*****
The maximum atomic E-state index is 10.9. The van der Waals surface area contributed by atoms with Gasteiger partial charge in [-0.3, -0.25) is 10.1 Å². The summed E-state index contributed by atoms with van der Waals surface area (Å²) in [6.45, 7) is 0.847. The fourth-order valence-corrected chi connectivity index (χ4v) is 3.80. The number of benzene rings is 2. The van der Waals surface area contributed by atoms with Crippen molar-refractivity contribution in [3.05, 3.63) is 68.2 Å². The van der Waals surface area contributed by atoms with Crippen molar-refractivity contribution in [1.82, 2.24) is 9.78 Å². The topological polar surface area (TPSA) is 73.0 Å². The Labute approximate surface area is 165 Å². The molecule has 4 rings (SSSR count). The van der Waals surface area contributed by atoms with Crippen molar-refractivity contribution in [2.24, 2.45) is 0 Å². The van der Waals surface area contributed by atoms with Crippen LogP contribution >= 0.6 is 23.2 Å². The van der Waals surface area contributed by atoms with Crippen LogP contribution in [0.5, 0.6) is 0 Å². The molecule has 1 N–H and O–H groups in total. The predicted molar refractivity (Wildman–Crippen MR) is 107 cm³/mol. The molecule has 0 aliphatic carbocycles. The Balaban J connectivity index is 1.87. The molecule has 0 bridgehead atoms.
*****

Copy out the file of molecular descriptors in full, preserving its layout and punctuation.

The maximum atomic E-state index is 10.9. The van der Waals surface area contributed by atoms with Gasteiger partial charge in [-0.3, -0.25) is 10.1 Å². The summed E-state index contributed by atoms with van der Waals surface area (Å²) in [6.45, 7) is 0.847. The fourth-order valence-corrected chi connectivity index (χ4v) is 3.80. The number of benzene rings is 2. The van der Waals surface area contributed by atoms with Crippen molar-refractivity contribution in [3.05, 3.63) is 68.2 Å². The van der Waals surface area contributed by atoms with Crippen molar-refractivity contribution in [1.82, 2.24) is 9.78 Å². The topological polar surface area (TPSA) is 73.0 Å². The Labute approximate surface area is 165 Å². The molecule has 4 rings (SSSR count). The van der Waals surface area contributed by atoms with Crippen molar-refractivity contribution in [2.24, 2.45) is 0 Å². The van der Waals surface area contributed by atoms with Crippen LogP contribution >= 0.6 is 23.2 Å². The van der Waals surface area contributed by atoms with Crippen LogP contribution in [0.5, 0.6) is 0 Å². The molecule has 1 N–H and O–H groups in total. The predicted molar refractivity (Wildman–Crippen MR) is 107 cm³/mol. The molecule has 0 aliphatic carbocycles. The Balaban J connectivity index is 1.87. The molecule has 0 bridgehead atoms.